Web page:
Homeless Sue Park Police Officers After Shooting
Dec. 23, 1994
WASHINGTON (AP) _ Three homeless people who live across the street from the White House are suing the U.S. Park Police for harassment that they say includes being abused, kicked and poked with night sticks.
The lawsuit filed Thursday came after Park Police killed a homeless man from that same park who charged at an officer with a knife and was gunned down on the sidewalk on the Pennsylvania Avenue side of the presidential mansion.
The lawsuit alleges that Marcelino Corniel, 33, who was shot Tuesday morning after he chased U.S. Park Police officer Stephen J. O'Neill with a knife, had been kicked and prodded by O'Neill a few hours earlier.
Corniel was shot by another park policeman, identified today by Lt. Kent Bowen as Jeff Leon Capps. Corniel died Wednesday night after undergoing surgery twice.
The incident was highly publicized because of its locale, the fact that it was captured on videotape and because it was one of a string of violent episodes near or directed at the White House.
In the pauper's suit filed in U.S. District Court, two women and a man who frequent Lafayette Park allege a pattern of harassment by O'Neill and another park policeman named only as ''Keness.''
The officers regularly accused the homeless who sleep in the park of violating a no-camping regulation, the complaint said.
''It has been the custom of officers O'Neill and Keness to accompany their threats with kicks, prodding with nightsticks, and banging signs with nightsticks even when there is no question that those attending are not camping,'' the complaint added.
It alleged ''political or religious animosity'' and said O'Neill's ''abuse of authority ... which preceded the shooting of Marcelino Corniel, is a graphic demonstration of the result of abuse of legal authority.''
They asked the court to order that neither of the two men be assigned to Lafayette Park. At a news conference held later in the park with the White House as a backdrop, the three people who filed the suit asked for a complete investigation of the shooting.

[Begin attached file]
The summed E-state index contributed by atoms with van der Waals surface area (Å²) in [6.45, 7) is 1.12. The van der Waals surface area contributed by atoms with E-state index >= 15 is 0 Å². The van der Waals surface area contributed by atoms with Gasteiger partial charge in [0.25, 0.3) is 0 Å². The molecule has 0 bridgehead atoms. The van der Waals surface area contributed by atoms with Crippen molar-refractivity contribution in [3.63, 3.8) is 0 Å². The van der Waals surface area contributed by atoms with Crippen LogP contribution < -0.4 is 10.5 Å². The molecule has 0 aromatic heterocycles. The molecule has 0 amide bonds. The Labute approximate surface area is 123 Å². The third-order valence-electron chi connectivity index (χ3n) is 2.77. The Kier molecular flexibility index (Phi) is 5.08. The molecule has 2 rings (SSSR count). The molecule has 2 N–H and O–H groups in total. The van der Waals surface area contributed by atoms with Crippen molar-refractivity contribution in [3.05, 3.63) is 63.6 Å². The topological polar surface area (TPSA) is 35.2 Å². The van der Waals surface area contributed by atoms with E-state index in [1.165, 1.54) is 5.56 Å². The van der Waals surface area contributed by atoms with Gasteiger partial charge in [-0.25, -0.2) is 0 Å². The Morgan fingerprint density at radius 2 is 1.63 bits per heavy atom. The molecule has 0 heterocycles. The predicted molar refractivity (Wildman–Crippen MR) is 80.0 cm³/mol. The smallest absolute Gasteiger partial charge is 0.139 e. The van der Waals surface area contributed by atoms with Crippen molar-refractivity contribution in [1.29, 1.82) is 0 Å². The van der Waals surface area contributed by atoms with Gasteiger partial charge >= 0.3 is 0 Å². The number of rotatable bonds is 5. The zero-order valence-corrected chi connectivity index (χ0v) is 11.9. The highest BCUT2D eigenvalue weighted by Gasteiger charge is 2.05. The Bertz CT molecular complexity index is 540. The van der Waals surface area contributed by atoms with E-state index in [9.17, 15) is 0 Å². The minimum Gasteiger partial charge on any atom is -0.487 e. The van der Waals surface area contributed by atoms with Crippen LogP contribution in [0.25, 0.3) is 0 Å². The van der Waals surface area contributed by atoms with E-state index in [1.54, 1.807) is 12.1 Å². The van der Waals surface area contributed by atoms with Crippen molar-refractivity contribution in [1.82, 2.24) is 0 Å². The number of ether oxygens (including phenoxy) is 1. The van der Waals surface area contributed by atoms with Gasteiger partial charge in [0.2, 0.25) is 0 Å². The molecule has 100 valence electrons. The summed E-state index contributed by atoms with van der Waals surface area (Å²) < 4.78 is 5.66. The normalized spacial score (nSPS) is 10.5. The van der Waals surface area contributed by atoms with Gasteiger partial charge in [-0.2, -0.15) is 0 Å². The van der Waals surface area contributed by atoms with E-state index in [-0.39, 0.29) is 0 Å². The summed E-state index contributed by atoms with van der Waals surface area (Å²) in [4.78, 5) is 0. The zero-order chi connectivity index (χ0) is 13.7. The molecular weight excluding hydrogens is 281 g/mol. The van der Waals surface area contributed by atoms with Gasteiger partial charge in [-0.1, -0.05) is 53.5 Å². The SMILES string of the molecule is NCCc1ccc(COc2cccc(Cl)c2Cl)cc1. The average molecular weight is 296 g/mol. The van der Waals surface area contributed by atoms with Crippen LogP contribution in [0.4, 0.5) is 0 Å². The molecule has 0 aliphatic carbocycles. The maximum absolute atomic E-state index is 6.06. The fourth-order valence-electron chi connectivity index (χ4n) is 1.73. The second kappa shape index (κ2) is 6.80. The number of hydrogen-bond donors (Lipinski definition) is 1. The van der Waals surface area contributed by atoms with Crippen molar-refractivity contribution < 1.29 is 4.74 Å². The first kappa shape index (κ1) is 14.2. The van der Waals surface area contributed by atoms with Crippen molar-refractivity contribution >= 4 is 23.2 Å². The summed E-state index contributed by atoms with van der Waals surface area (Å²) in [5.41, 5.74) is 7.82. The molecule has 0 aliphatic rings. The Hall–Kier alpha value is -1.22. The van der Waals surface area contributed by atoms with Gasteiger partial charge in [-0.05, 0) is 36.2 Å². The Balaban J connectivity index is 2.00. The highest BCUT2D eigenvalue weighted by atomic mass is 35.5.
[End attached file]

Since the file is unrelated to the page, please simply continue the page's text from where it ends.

''We feel we are not being treated as human beings,'' said Warren Gaskins.
''They have taken out their frustration on us,'' added Robin Patton, alluding to the much-publicized recent security breaches at the White House.
''My country sent me to Vietnam, killing people,'' said Gregory Parker, ''but I wouldn't gun a man down in cold blood.''
Meanwhile, in Las Vegas, the attorney for Corniel's family said in an interview that ''I haven't heard one person say it was justified.''
The attorney, Milton Grimes, represented Rodney King in another videotaped incident involving police. He met in Las Vegas with Barbara and Samuel Corniel, the parents of the dead man.
He said he will review evidence and videotape of the shooting and plans to go to Washington next week to investigate further and determine whether to file a lawsuit.
Police officials have said the shooting was justified because Corniel had made a move toward an officer with a knife in his hand. But the officer who fired what proved to be the fatal shot has been assigned to administrative duties while the case is being reviewed.
The suit was filed William and Ellen Thomas and Concepcion Picciotto, who ''regularly demonstrate at Lafayette Park for the global elimination of nuclear weapons,'' according to the suit.